City staff are recommending city council implement a $40,000 invasive plant plan to help control and eradicate invasive species such as Scotch broom. The plan would include $15,000 of new funding in the first three years of the five-year implementation plan and $10,000 of additional funding in years four and five. The money would go towards chemical control of knotweed and extra pick up and disposal efforts among other things. The city is also recommending council spend $25,000 on a brand-new, part-time invasive species coordinator position for invasive species management and to help implement the plan.  Read more.

Regional district earmarking treatments: Invasive species measures will address priority requirements
by Paul Galinski, The Powell River Peak,  August 5, 2015


Powell River Regional District will be altering its invasive species treatment plan to meet more urgent requirements. At the Thursday, July 16 committee of the whole meeting, Sandy McCormick, Electoral Area D director, referred directors to an item of correspondence from Tom Read, an island resident. Based on the letter, McCormick recommended a change in focus of the Texada Island treatment plan from tansy ragwort to Japanese knotweed. When it came to the regional board meeting, Thursday, July 23, directors carried the invasive species recommendation from the committee of the whole. The board voted to support bio-control measures at the south end of Texada, and targeted herbicide control measures at the north side of Texada Island, by the Coastal Invasive Species Committee, for the control of Japanese knotweed; and that the board advise the Coastal Invasive Species Committee that monies for scotch broom control at the Paradise Valley Exhibition Park be carried over to next year.  Read more.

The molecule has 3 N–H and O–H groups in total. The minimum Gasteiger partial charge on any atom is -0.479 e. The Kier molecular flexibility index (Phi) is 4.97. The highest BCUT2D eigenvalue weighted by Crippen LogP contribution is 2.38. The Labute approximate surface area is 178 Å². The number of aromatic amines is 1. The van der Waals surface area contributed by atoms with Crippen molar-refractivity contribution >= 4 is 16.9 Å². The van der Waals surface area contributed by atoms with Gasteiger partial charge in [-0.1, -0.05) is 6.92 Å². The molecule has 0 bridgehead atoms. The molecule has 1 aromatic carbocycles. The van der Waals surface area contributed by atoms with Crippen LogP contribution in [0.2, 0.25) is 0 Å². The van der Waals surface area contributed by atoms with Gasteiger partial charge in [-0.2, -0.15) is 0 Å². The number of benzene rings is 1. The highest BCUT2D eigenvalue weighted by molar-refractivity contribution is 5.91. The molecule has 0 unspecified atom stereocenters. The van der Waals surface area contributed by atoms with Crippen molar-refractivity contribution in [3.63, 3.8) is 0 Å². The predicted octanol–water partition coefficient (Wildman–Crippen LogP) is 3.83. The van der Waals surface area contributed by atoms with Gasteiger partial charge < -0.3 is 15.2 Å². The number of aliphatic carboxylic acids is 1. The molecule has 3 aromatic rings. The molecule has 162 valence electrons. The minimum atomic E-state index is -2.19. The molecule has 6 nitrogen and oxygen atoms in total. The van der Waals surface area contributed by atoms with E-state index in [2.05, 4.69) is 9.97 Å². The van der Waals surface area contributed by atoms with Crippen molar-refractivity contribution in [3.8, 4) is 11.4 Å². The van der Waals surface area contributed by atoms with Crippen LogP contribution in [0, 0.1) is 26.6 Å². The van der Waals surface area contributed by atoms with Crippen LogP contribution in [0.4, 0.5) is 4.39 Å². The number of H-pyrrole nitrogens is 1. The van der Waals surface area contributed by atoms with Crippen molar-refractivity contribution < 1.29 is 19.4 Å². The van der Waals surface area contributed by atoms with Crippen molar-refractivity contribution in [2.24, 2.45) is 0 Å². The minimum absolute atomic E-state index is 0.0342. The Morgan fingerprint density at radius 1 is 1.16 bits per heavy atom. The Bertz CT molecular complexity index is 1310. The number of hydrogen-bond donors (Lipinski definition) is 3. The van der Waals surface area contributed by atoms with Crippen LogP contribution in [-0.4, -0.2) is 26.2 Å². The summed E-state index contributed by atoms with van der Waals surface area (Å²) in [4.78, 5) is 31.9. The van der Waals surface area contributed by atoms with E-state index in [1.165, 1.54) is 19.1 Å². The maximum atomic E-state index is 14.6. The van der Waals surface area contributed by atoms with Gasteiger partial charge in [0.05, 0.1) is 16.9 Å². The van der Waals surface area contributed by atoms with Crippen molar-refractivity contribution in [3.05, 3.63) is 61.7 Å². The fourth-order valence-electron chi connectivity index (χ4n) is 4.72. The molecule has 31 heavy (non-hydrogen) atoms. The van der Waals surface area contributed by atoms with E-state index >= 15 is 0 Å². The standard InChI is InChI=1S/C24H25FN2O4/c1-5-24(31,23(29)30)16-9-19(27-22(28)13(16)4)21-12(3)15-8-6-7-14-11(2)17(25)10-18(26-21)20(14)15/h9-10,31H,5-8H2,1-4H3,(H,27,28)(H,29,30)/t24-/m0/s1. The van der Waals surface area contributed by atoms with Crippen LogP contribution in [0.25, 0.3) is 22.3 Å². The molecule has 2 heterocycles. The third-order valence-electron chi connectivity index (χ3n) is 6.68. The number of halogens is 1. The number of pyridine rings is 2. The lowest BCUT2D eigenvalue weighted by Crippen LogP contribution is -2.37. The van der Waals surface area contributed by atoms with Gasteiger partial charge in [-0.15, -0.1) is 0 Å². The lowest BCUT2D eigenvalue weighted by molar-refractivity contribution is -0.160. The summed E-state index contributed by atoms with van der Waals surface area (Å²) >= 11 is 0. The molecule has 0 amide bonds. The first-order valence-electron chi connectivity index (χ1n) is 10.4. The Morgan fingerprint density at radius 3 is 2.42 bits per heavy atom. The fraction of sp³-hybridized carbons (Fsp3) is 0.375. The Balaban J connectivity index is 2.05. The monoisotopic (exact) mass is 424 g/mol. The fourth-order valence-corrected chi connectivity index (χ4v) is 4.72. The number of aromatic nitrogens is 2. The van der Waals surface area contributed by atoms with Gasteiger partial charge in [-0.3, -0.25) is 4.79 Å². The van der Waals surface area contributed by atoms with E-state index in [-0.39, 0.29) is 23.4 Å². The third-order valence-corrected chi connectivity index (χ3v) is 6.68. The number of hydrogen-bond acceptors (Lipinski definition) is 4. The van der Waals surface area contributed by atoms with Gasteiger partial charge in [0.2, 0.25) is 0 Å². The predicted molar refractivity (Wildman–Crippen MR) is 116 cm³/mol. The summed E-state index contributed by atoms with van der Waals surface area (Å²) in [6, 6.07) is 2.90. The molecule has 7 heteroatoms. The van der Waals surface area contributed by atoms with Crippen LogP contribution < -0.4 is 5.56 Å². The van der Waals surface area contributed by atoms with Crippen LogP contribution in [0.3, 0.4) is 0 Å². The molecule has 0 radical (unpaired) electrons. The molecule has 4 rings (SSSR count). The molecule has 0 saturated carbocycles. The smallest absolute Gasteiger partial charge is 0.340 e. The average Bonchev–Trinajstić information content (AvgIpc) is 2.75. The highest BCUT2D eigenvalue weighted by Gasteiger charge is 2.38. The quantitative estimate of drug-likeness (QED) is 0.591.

Japanese Knotweed: The Plant that’s eating BC
Ken MacQueen, Maclean's Magazine,  June 12, 2015

It was June of 2013, and, by then, Joe Cindrich knew plenty about the enemy massing for an invasion of his two-hectare hobby farm in Langley Township in British Columbia’s Fraser Valley. He’d been all over the Internet. “I just researched the hell out of it,” he says. He knew his fears were justified, and he set off for a township council meeting to raise the alarm. He carried with him the root of the problem: fragments of Japanese knotweed, a demon weed so relentless, bloody-minded and destructive, it’s been called the terrorist of the plant kingdom. Read more.


Ministry of Transportation and Infrastructure announces 'More funding to nip spread of invasive plants in the bud'
June 24, 2015